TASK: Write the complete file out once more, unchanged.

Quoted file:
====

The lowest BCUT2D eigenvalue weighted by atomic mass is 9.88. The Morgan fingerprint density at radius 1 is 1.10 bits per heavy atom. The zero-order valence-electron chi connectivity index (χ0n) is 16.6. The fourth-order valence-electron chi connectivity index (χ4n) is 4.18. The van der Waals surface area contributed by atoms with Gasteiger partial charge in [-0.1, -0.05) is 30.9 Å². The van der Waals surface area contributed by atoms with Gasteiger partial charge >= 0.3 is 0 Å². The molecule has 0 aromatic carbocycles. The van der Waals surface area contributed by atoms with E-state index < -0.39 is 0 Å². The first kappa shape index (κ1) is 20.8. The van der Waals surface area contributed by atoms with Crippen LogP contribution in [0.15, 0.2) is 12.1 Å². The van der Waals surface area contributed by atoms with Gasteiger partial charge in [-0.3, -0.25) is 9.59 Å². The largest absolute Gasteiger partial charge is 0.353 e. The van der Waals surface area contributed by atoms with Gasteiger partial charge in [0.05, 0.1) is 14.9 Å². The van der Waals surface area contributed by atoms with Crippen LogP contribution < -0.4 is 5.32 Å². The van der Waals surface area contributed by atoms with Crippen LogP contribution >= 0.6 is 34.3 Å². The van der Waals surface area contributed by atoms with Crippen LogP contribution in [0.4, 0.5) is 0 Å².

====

The lowest BCUT2D eigenvalue weighted by atomic mass is 9.88. The Morgan fingerprint density at radius 1 is 1.10 bits per heavy atom. The zero-order valence-electron chi connectivity index (χ0n) is 16.6. The fourth-order valence-electron chi connectivity index (χ4n) is 4.18. The van der Waals surface area contributed by atoms with Gasteiger partial charge in [-0.1, -0.05) is 30.9 Å². The van der Waals surface area contributed by atoms with Gasteiger partial charge >= 0.3 is 0 Å². The molecule has 0 aromatic carbocycles. The van der Waals surface area contributed by atoms with E-state index < -0.39 is 0 Å². The first kappa shape index (κ1) is 20.8. The van der Waals surface area contributed by atoms with Crippen LogP contribution in [0.15, 0.2) is 12.1 Å². The van der Waals surface area contributed by atoms with Gasteiger partial charge in [-0.3, -0.25) is 9.59 Å². The largest absolute Gasteiger partial charge is 0.353 e. The van der Waals surface area contributed by atoms with Gasteiger partial charge in [0.05, 0.1) is 14.9 Å². The van der Waals surface area contributed by atoms with Crippen LogP contribution < -0.4 is 5.32 Å². The van der Waals surface area contributed by atoms with Crippen LogP contribution >= 0.6 is 34.3 Å². The van der Waals surface area contributed by atoms with Crippen LogP contribution in [0.4, 0.5) is 0 Å².